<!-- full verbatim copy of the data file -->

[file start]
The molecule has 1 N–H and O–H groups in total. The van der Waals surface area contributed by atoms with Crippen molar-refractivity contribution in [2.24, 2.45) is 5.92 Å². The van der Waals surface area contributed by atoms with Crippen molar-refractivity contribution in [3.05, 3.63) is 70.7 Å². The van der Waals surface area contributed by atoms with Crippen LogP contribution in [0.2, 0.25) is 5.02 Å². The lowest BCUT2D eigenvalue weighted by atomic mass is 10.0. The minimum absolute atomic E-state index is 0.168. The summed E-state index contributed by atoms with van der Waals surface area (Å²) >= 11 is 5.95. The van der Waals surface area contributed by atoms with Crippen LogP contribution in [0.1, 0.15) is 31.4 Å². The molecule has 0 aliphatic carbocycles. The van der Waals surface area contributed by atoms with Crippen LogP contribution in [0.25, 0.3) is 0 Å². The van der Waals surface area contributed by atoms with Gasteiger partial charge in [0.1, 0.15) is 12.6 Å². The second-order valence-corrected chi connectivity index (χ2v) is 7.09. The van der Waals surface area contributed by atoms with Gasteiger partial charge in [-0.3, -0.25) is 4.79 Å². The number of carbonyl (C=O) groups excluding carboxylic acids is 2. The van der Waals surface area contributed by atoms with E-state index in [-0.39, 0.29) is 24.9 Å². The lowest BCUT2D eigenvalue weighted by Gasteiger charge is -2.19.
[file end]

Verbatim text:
The molecule has 1 N–H and O–H groups in total. The van der Waals surface area contributed by atoms with Crippen molar-refractivity contribution in [2.24, 2.45) is 5.92 Å². The van der Waals surface area contributed by atoms with Crippen molar-refractivity contribution in [3.05, 3.63) is 70.7 Å². The van der Waals surface area contributed by atoms with Crippen LogP contribution in [0.2, 0.25) is 5.02 Å². The lowest BCUT2D eigenvalue weighted by atomic mass is 10.0. The minimum absolute atomic E-state index is 0.168. The summed E-state index contributed by atoms with van der Waals surface area (Å²) >= 11 is 5.95. The van der Waals surface area contributed by atoms with Crippen LogP contribution in [0.1, 0.15) is 31.4 Å². The molecule has 0 aliphatic carbocycles. The van der Waals surface area contributed by atoms with Crippen LogP contribution in [0.25, 0.3) is 0 Å². The van der Waals surface area contributed by atoms with Gasteiger partial charge in [0.1, 0.15) is 12.6 Å². The second-order valence-corrected chi connectivity index (χ2v) is 7.09. The van der Waals surface area contributed by atoms with Gasteiger partial charge in [-0.3, -0.25) is 4.79 Å². The number of carbonyl (C=O) groups excluding carboxylic acids is 2. The van der Waals surface area contributed by atoms with E-state index in [-0.39, 0.29) is 24.9 Å². The lowest BCUT2D eigenvalue weighted by Gasteiger charge is -2.19.